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Old 11-07-2018, 07:21 AM
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Exclamation Selectively scared

Hello everyone!

English isn't my first language, my appologies for any grammer or spelling mistakes. I really need some help with figuring out what's bothering one of my two conures.

For about a year now he (or she, we never bothered to had their sexes examined) has been developing a growing fear of hands. But he's only afraid of hands when it comes to petting, holding and headscratches. Most of the time he'll take a running jump to hop on my finger without hesitation, sometimes he'll shy away and become reluctant. When I've got food or treats he becomes his old self again, he'll start bobbing, waving, giving kisses and jump on my hand without hesitation.

It used to be that he only displayed this behavior towards me, but as of late he's also showing the same behavior towards my girlfriend.

I have a pretty good idea where this started, christmas last year we were having a gourmet night at home (I don't know if that translates well to english, it involves a big heated plate where you can bake small pieces of meat and veggies) I had placed the birdcage in the hallway outside the livingroom because the pan has this non-stick teflon coating and I'd like my birds to stay alive.
Somehow, Dicso, the main character in this help-request, managed to open the cage and escape. He must have been patiently waiting on top of the cage because as soon as someone opened the livingroom door to go to the bathroom, Disco came flying in. He was really hyped up and would fly away everytime me, my girlfriend or someone else came near him. After about 20 minutes of people chasing him around the livingroom (he's one fast and agile bird) he was completely out of breath and I could pick him up and put him back in the cage with his friend.

At first this didn't seem to affect him, but over the following months he started showing the problem behavior.

Since early this year I've been unable to work due to cancer, and a burn-out caused by being diagnosed with cancer so I've got a lot of time to spend with my birds. But for the life of me I'm not making any progress with Disco. Somedays he's a bit more willing than others but in general there's very little improvement.

Some behavior examples:
-He's not a biter, never has been. If I do something unwanted, he'll gently pinch a finger but it's never a full on, mark-leaving bite. Except when trimming nails, he HATES that.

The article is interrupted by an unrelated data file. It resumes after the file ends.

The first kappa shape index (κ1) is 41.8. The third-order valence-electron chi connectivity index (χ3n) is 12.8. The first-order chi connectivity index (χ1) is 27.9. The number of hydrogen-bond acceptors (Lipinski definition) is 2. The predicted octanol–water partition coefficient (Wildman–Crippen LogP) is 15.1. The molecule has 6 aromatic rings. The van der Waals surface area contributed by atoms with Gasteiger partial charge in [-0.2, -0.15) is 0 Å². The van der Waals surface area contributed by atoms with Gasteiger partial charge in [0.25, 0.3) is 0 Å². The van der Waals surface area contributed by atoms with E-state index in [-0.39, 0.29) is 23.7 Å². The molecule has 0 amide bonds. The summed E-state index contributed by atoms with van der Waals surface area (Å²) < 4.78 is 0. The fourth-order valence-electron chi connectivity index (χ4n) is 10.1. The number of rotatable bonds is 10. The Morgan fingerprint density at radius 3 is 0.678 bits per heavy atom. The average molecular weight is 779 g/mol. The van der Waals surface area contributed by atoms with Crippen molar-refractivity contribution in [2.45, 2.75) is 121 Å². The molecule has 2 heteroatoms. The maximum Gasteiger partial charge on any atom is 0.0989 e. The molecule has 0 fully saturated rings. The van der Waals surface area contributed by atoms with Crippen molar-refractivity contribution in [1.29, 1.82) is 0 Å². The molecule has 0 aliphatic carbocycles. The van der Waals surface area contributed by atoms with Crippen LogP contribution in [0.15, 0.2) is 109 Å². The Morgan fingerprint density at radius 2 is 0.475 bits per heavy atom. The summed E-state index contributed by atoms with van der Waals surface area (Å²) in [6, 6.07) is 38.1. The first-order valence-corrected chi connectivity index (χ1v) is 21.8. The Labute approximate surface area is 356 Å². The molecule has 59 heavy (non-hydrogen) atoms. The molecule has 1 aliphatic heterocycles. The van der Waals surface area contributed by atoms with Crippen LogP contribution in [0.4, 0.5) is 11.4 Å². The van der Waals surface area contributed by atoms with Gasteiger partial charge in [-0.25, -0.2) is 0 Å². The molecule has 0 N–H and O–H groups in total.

-He'll wave and give a high-5 with my pinky without hesitation
-I can pet his head with the tip of my pink sometimes, but usually he'll shy away or bend all the way down in somesort of fear/submission behavior.
-open palm hands scare him away. Except if you've got treats.
-He used to dive into open palm hands as a place where he could cuddle and fall asleep.
-He used to spend a lot of time with us, sleeping on his back. Usually when watching TV, he'd scurry over, lean into my hand and fall asleep. Other times he'd roll himself onto his back on my chest and sleep for a while.
-General behavior is a lot more distant at times. He won't sit with us for more than a minute or two before moving on. As of late he's found himself a little hiding place between a some pans on a shelf in the kitchen where he likes to hang out.

Our birds have a lot of freedom around the house. Outside of summer season we don't clip their wings. They are out of the cage most of the day and are free to follow us wherever we go. Though as long as we're in the livingroom, they'll perch nearby.

A part of me thinks Disco's behavior may be related to the other conure (who's name is Kip) aswel. Kip does this weird slow-motion fancy walk sometimes, combined with doing a weird slow-motion dipping. Sometimes Kip will raise up her tail feathers and chase Disco around walking backwards. This makes us believe Kip is female, but Disco isn't interested in this behavior.

Some other maybe relevant info
Kip will be 2 years old on December 10th. She had to leave the nest early because the parent birds kept attacking her. Hand-raised her from about 2 weeks old. A loving and affectionate bird that missed alot of socializing. That's when we got Disco to keep her company
Disco will be around 3,5 years old. The breeder claimed that he was around 2 years old aswell but his development was much further. He came from a nest of about 8 birds. Very easy to get along with, very tame.

Kip looks a lot frailer than Disco. When Kip takes a bath, she's soaked all the way through. When Disco takes a bath, his outer feathers are wet but the fluffy ones stay dry. Kip has a slightly longer, thinner pointy beak, Disco has a bit wider, stubby beak. Disco is curious and will approach new things with minimal hesitation, Kip will wait to see what Disco does.


What can I do?
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Old 11-07-2018, 08:48 AM
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Re: Selectively scared

Welcome to Parrot Forums!

Parrots do not always connect 'us' with our bits, like fingers, hands and arms. The effort is to assure that only good things happen when they are around. Also, not all Parrots like or want to be petted.

May you regain your health. Warm Amazon Feather Hugs and Prays for you.


FYI: If you are going to keep two Parrots together, you should have their DNA tested!
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Last edited by SailBoat; 11-07-2018 at 08:51 AM.
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Old 11-07-2018, 10:54 AM
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Re: Selectively scared

Welcome, come on in!
Your fids are beautiful!